In the long run, the government’s plan is to lower public deficits in the hope that its reindustrialisation strategy and business-friendly policies will start paying dividends as higher economic growth leads to higher fiscal revenues and lower unemployment.

The government is aiming to reach 5% unemployment – which it considers to be France’s full employment mark – by 2027.

Corporate tax rates were lowered from 33% to a flat 25% in Macron’s first term in office, and revenues should be up EUR11 billion in 2024, a ministerial source told Euractiv.

Other ‘production’ taxes – which apply to companies’ production processes and value-add – will be phased out between now and 2027.

Meanwhile, Macron’s promise a few months back to shrink household taxes by another EUR2 billion will have to wait for 2025, Le Maire announced. Other measures, such as the government’s plan to fight tax and ‘social’ fraud, are also due to come into effect in 2025.

Ultimately, in light of an uncertain global economy and continuous inflationary pressures, the government is treading a tight budgetary line.

“The government is stuck between different, clashing objectives: keeping public debt in check all the while mitigating the ongoing purchasing power crisis and investing in the green transition,” Sylvain Bersinger, chief economist at economic consultancy Aster?s, told Euractiv earlier this week.

Excessive deficit procedure

Notwithstanding the government’s combative narrative, a non-binding report published on Wednesday by the French public finance watchdog warned the government’s growth forecasts are overall “high”, citing a very volatile economic situation and ever-increasing interests on public debt. The 4.4% deficit figure for 2024 is also deemed “optimistic”.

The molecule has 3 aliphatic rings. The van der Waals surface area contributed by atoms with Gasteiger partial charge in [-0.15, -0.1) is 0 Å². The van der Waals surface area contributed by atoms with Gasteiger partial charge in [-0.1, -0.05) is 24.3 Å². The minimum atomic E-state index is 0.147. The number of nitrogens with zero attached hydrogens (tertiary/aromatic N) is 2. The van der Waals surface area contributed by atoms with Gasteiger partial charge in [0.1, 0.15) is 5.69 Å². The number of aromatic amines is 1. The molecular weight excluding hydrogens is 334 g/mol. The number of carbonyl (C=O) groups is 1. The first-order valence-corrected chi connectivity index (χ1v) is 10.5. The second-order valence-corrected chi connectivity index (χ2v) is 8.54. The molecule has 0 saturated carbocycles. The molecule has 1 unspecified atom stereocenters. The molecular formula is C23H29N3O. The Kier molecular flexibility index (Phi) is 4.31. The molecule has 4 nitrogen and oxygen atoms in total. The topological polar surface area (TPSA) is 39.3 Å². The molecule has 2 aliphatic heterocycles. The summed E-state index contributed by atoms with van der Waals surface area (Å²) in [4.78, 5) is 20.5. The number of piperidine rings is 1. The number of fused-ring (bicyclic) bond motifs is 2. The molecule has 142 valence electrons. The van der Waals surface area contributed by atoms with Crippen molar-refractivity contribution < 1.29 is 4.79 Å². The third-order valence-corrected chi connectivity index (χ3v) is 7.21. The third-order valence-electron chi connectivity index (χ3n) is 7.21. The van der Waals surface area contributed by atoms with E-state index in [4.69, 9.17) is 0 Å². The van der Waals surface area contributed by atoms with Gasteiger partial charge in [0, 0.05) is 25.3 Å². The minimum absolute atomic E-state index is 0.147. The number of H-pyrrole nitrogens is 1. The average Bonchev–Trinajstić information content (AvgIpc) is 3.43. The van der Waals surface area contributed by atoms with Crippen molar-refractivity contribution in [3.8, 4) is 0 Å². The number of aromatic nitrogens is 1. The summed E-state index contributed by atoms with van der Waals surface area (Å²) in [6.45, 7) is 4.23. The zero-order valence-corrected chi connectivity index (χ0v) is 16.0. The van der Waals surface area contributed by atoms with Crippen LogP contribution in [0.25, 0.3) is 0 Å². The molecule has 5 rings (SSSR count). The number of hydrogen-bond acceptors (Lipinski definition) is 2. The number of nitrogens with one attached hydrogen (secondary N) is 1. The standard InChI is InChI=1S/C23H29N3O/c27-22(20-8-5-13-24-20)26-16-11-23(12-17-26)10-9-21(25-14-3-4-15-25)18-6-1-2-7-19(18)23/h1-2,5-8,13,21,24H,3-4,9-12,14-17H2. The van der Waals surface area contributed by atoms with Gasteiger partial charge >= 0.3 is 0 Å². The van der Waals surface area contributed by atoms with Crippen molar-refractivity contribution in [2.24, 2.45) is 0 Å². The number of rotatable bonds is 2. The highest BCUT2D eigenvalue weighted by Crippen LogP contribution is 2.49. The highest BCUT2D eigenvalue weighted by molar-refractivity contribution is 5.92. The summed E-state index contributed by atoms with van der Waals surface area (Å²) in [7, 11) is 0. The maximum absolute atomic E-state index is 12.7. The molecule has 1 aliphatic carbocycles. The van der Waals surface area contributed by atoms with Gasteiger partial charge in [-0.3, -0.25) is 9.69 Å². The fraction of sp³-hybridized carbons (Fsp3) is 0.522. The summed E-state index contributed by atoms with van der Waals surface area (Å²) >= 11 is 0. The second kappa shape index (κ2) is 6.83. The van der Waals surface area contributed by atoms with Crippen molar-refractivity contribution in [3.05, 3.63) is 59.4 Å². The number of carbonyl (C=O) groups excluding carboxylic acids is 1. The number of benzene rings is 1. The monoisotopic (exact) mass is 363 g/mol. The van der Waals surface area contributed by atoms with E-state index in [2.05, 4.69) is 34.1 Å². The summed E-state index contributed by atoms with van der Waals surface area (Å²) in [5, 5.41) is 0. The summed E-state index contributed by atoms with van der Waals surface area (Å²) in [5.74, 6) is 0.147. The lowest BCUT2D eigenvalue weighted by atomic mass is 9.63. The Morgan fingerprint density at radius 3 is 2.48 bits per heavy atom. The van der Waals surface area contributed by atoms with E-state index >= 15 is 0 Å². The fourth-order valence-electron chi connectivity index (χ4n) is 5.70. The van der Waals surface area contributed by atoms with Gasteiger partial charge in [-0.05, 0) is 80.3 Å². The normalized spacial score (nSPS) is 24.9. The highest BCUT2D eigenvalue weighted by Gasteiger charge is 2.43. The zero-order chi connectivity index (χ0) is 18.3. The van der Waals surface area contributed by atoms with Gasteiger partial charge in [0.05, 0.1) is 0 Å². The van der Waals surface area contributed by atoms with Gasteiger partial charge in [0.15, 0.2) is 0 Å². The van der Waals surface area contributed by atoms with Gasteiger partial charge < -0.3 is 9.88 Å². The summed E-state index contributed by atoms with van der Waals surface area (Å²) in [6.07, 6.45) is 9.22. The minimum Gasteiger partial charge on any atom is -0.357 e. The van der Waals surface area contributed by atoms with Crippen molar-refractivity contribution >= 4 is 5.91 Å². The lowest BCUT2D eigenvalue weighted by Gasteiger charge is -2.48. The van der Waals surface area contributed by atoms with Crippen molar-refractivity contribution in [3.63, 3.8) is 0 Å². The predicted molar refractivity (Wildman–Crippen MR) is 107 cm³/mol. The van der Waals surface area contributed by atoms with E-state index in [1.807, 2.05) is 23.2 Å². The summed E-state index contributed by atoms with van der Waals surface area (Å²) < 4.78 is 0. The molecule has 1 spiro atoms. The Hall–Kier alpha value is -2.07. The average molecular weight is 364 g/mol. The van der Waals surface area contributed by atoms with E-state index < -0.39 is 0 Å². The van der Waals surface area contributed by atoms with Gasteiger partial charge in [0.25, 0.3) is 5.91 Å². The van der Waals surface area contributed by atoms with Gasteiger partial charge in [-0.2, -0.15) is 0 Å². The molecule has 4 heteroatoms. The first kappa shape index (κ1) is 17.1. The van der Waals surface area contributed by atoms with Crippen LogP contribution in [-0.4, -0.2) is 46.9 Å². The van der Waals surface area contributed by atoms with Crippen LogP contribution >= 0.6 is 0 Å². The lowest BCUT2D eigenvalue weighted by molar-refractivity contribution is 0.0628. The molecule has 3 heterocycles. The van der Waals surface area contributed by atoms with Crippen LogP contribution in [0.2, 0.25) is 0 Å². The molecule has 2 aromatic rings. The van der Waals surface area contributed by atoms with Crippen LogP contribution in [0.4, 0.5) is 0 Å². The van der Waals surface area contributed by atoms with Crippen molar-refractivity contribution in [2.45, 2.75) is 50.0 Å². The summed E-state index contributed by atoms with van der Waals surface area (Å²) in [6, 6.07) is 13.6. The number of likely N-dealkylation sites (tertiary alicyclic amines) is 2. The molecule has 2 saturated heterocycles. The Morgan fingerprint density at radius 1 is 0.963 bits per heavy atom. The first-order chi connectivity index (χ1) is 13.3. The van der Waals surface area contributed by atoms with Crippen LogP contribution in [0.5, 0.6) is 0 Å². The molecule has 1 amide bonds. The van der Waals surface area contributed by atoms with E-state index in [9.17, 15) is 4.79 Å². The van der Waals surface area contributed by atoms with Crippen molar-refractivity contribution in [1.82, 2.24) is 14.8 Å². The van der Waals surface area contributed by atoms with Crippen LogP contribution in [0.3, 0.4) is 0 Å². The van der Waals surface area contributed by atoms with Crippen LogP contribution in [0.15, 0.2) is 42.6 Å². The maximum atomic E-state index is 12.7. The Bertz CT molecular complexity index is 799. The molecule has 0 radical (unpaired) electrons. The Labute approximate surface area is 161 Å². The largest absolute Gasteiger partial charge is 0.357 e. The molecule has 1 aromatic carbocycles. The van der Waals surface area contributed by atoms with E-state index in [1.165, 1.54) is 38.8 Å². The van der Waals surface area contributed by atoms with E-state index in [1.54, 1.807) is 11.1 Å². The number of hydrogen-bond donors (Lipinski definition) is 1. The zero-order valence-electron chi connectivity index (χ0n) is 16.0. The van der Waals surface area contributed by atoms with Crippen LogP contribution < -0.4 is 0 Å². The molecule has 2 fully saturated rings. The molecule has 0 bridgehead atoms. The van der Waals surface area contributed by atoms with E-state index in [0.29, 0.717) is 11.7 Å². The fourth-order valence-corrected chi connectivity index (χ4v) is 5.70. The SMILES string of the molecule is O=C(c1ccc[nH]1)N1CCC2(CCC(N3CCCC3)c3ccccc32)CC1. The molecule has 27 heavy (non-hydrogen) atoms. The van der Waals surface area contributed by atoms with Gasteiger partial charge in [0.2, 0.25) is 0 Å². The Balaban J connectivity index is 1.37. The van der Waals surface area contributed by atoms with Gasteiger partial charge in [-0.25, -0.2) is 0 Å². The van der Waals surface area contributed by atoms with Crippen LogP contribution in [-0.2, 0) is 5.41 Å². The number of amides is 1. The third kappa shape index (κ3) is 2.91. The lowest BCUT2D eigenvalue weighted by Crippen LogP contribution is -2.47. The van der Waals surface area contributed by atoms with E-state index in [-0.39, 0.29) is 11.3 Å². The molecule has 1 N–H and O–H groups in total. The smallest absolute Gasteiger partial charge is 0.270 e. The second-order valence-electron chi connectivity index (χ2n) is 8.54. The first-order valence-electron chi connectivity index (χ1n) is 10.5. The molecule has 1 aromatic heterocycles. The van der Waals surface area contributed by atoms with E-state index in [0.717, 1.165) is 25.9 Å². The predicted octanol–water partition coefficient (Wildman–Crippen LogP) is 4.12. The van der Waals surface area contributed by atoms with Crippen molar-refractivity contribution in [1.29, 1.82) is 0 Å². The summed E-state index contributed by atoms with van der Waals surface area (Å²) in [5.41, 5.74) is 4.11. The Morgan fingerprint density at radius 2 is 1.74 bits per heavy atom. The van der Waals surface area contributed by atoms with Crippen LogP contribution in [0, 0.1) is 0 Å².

Meanwhile, it alerted ministers against a possible triggering of an Excessive Deficit Procedure (EDP) come the Spring of 2024: the structural deficit – which effectively controls for inflation – would stand at a “very high” 3.7% of GDP by the end of next year, while public spending is increasing faster than what is recommended by EU fiscal rules.

The European Commission can trigger an EDP to push member states to reduce deficits deemed too large. When this happens, targeted countries must come up with reduction plans, and deadlines – otherwise, they risk being fined.

“The budget contains very few structural spending reduction measures,” the report reads, and a deficit higher than the 3% threshold as enshrined in EU treaties may leave France open to further scrutiny by the Commission.

Another budget bill, applicable to the 2023-2027 years, should also be adopted by the Parliament on Wednesday evening – through a non-vote procedure, known as ‘49.3’. According to the economy ministry, its approval is necessary to unlock EUR18 billion worth from the EU’s Recovery and Resilience Facility (RRF).

[Edited by Janos Allenbach-Ammann/Nathalie Weatherald]